Preservation Fund to Preserve
Nationally Significant Intellectual and Cultural Artifacts and Historic
Structures and Sites
The house amazingly rested upon ten tons of steel support beams
a foundation was painstakingly dug, largely by hand.
Background on Save America’s Treasures
Save America's Treasures was
originally founded as a public-private partnership that
included The White House, National Park Service, and National Trust
Preservation. Dedicated to the preservation and celebration of America’s
historic legacy, Save Americas Treasures works to recognize and rescue
symbols of American tradition that define us as a nation. Prior to
the creation of the
Save America’s Treasures, there were few major funding sources
available to help small,
independent house museums like Orchard House. Honorary Chair Laura
currently leads this effort along with co-chairs Richard Moe (President
of the National
Trust for Historic Preservation), and noted author Susan Eisenhower
former President Dwight D. Eisenhower). Mrs. Bush succeeds former
Hillary Rodham Clinton, who continues to support the program as its
Background on Orchard House
A National Registered Historic Landmark, Orchard
House is most noted as the home of Louisa May Alcott and her family.
here in 1868 that Louisa wrote and set her
autobiographical novel, Little Women, one of
America’s most beloved and significant
contributions to world culture, seminal to
feminist and American family life studies.
A “second home” to close friends Henry
David Thoreau, Ralph Waldo Emerson, and Nathaniel Hawthorne, Orchard
also witnessed the development of the only truly American philosophy,
The circa 1690 home has tremendous integrity of original
a Transcendentalist philosopher and educational reformer, was an
early preservationist who rescued the house -- once occupied by
Man -- from
certain destruction in 1857. Remarkably, 80% of the collection
is authentic to the
Alcotts, with a vast store of archival materials comprised of family
and original artwork and photographs. One of the earliest historic
in this country (opened in 1911), it draws a worldwide audience
from all 50 states
and more than 30 foreign countries. Orchard House was the first
stop of the
Emperor and Empress of Japan during their 1989 visit to the United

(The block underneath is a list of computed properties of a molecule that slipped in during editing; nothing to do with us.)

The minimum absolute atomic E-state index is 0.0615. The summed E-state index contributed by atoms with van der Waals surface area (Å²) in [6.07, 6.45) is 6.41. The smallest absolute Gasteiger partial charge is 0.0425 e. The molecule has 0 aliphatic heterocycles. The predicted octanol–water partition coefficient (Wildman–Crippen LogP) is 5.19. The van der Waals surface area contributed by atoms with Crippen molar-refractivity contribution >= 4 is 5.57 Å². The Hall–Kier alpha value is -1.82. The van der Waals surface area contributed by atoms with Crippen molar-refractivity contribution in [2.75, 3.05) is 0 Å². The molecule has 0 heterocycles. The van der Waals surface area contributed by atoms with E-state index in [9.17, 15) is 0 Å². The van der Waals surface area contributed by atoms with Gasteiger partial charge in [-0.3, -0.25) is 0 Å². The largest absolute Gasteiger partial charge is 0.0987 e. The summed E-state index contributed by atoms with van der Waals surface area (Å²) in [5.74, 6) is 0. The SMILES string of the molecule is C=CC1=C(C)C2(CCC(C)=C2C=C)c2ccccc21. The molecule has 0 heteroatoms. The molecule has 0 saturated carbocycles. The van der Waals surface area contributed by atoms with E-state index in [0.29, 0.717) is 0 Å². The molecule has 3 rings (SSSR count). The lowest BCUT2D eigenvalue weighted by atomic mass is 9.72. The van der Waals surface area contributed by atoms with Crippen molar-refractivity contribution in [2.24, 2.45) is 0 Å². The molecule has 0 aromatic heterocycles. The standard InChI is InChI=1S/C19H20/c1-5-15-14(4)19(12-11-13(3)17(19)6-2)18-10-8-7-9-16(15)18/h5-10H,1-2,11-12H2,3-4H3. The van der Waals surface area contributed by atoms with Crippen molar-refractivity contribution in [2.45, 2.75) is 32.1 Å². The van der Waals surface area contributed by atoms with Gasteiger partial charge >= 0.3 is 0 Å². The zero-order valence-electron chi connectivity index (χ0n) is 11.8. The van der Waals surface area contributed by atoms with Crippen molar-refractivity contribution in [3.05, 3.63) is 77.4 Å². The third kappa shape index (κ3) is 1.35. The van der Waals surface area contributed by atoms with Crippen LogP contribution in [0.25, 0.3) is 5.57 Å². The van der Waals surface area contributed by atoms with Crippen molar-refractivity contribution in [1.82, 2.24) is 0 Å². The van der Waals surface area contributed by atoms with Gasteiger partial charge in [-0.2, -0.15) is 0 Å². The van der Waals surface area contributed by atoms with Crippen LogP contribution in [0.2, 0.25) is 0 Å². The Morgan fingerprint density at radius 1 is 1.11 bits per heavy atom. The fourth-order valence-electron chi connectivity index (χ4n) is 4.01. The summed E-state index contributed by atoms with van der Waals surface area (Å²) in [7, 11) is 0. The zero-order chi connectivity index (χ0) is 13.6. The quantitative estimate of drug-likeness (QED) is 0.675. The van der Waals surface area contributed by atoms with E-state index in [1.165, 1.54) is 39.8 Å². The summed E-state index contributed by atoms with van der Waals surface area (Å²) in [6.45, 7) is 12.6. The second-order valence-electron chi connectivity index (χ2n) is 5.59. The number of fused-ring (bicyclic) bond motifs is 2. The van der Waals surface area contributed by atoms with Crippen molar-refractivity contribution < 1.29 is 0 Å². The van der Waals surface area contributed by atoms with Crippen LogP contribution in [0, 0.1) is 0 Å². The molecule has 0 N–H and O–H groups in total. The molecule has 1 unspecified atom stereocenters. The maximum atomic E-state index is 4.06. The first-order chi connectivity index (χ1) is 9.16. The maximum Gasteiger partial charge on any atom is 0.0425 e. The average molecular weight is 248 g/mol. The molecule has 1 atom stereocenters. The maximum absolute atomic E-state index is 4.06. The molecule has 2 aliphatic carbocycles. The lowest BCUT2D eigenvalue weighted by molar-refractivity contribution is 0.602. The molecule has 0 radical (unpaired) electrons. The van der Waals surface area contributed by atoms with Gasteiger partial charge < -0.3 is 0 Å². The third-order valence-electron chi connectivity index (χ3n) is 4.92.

States, and was
visited by First Lady Laura Bush on June 20, 2002 in her first
appearance as Honorary
Chair of Save America’s Treasures.
Unfortunately, heavy visitation to a structure
originally built for light to modest residential use, years of significant
overstress, deferred maintenance, the cumulative effects of
moisture/freeze/thaw cycles, and a leaking roof threatened
the home, which was literally sinking unevenly into the
ground due to lack of any foundation under the rear
portion. The precious collection was in jeopardy of being
lost or irreparably damaged due to lack of climate control,
improper storage, and water damage. Decades of re-active,
stopgap, and “temporary” rehabilitation were only interim
measures to defer the ultimate destruction of significant
structural members which had experienced accelerated.
Many posts required additional wear, insect damage, and an extremely
large number of
loading cycles. It was determined by preservation
consultants that the best way to provide for the next 300 years of
existence was to adopt a pro-active position toward completely upgrading
the structure’s condition.
temporary supports, like this one pictured in the Upstairs Hallway.
Phase One Begins
We knew that ensuring the safety and stability of the structural
envelope would allow this historic home to be accessible for
come, and that without prompt action, irreparable damage would result.
For example, unique Art Studio wall drawings
by May Alcott (pictured at left) were in real danger of being
lost forever. .For the past twenty years, consultants had studied
physical and environmental aspects of the structure; now the
varied reports and observations
were integrated into a practical Master Plan to direct a comprehensive
of restoration and conservation. Fortunately, the Save America’s
Treasures Grant allowed Phase One of the Preservation Project to
begin. Although public access was at times limited to protect
historic fabric’s sagging ceilings, and fatigued floors, Orchard
House did remain open throughout this dramatic process to not disappoint
its global audience.
Key Project work elements of Phase One included:
lifting the home (which sat directly on unstable bare earth) onto
steel support beams so that a foundation could be dug -- largely
structural upgrading of walls near collapse; mechanical/electrical
upgrading (including plumbing, septic, and climate control); and
connected work/storage space.
Plaster conservator Andy
Ladygo (pictured at right) was one of many experts who
made urgent repairs during Phase One.
Phase One culminates with the visit of First Lady Laura Bush on June
[click here to read more]
to find out more about
the Preservation Project, here
plans to restore the historic landscape, and here
the text of Mrs. Bush's speech at Orchard House.
Contributions to the Preservation Project can now be made online.
here to donate via Visa, MasterCard, or
American Express. Contributions may also be made
by check or money order (payable to Orchard House).
For a printable version of a donation form, click
here. Mail the form to: Orchard House, P.O.
Box 343, Concord, MA. 01742 or if you prefer, fax the printed form to
All contributions to Orchard House are tax-deductible to the extent
permitted by law. You will receive acknowledgement of your contribution
in the mail and be listed in our annual donor recognition newsletter.
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